"Standard Contracts" are a thing. There are organisations that design and publish contracts, or contract templates, for certain purposes, that are deemed to be “standard” contracts. These organisations may be government organisations, or they may be associations that act for the interests of the business of the Contract Providers. In the latter case, the associations are usually providing templates for contracts that can be publicly perceived to "fair and reasonable" for the type of contract in question.
Sometimes these Standard Contracts exist, but they are not freely visible to the general public, for example they might exist behind a paywall and be protected by copyright - this might be to enforce payment of a fee that has to be paid to the author of the contract for anyone who wishes to use it. Such a situation is better than nothing (for example, if the contract is often used, then lawyers will likely be familiar with the content of that standard contract), but it is not as good as a contract that is completely open and freely visible to everyone.
Proposal: A Legal Framework For Open Contract Templates
If it is recognised that Open Contract Templates are a good thing, then a government of a country could choose to create a legal framework that encourages and enables use of such templates, without necessarily requiring anyone to use such a template for any particular contract if they don't want to.
How would this work?
The government would legislate to create an official registry of Open Contract Templates
Each template would be identified by four values:
The name of the registrant, ie the organisation or individual that created the template
The name of the template (unique across templates registered by the registrant)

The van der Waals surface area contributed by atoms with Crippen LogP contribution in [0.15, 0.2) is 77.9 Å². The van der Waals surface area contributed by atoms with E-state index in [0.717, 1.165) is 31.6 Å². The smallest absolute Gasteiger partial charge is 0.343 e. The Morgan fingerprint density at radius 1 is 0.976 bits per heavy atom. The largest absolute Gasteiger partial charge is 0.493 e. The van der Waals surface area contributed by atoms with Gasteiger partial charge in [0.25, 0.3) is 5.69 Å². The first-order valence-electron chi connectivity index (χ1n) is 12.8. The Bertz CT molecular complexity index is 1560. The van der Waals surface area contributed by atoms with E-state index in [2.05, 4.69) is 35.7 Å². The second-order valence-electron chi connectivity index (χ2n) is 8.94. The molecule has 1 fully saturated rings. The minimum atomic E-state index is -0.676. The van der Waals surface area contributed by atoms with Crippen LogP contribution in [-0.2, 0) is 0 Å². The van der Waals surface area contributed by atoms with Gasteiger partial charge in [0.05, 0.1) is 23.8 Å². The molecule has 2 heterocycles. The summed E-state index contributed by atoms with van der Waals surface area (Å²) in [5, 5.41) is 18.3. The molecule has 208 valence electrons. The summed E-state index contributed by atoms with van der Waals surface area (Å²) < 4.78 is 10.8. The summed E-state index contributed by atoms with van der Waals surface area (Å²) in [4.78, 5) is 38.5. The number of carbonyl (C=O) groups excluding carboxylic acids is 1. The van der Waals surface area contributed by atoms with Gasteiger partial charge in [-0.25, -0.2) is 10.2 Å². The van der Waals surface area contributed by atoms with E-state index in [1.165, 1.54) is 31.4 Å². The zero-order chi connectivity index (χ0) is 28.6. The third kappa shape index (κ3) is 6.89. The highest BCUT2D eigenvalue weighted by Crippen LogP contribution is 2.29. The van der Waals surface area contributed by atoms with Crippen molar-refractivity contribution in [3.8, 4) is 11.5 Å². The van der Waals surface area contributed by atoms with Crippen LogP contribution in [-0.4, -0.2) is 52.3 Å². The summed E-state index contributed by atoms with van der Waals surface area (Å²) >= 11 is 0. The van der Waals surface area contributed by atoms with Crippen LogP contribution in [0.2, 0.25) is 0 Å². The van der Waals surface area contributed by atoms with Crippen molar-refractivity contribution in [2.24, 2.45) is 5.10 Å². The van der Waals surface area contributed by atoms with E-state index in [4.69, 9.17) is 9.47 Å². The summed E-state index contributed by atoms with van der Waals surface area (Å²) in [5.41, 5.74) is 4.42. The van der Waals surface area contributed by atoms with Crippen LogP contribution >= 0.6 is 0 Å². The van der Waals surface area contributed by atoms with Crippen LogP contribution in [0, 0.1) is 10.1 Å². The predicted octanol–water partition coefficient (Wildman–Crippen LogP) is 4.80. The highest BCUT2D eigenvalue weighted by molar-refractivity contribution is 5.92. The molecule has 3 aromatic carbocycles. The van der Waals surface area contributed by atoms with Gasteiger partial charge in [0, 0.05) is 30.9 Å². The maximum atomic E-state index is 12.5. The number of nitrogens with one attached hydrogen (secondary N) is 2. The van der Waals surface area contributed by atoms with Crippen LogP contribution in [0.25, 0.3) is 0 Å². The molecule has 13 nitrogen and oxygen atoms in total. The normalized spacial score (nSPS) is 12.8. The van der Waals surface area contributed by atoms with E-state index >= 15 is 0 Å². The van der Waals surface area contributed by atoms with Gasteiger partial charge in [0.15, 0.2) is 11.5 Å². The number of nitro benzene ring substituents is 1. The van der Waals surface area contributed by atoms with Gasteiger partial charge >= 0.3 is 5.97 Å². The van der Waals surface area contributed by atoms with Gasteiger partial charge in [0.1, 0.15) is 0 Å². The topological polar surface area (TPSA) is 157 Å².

The version of the template (because inevitably they will want to change the text sometimes)
The date of the version
Fees would be charged by the government to cover the actual costs of registering and updating templates.
Templates would be required to be in a standard format, eg plain ASCII text with maximum line length such as 80 characters. In particular it should be a format that makes it easy to diff different versions. (Or alternatively, a standard markup language for contract templates could be defined, for example a subset of HTML.)
If a Contract Provider wanted to use an Open Contract Template for a contract, then they would be required to do the following:
The contract would refer to the template, as identified by registrant, name, version and date.
The contract would have to follow the exact wording of the template.
Non-boilerplate items would be marked as such. (Anything specifically contained in a "Schedule" would be deemed non-boilerplate, and it would follow that Schedules in a boilerplate could only contain a description of what type of information would be included in each schedule.)
Any additions or deletions in the final contract would be marked as such (for example deletions might have to be shown in strikeout format).
If it should turn out that the contract differs from the template it is meant to be based on, without such difference being properly visible and annotated, then any decision to change from the actual contract to what it should have been based on the template will be resolved according to the preferred choice of the Potential Victim.
In such a system it could perhaps still be possible for the registrant of an Open Contract Template to restrict who can use the template, if they really wanted to. For example the registrant might require a fee to be paid. Or a company might publish a template for its own contracts, and not allow anyone other than themselves to use it for contracts.
But in all cases the template registry would allow the content of all registered contract templates to be freely available for anyone to download, analyse and read. And each version of each template would be assigned a readable and permanent URL that could be used to reference that version of the template from anywhere that people might choose to post public discussion about it.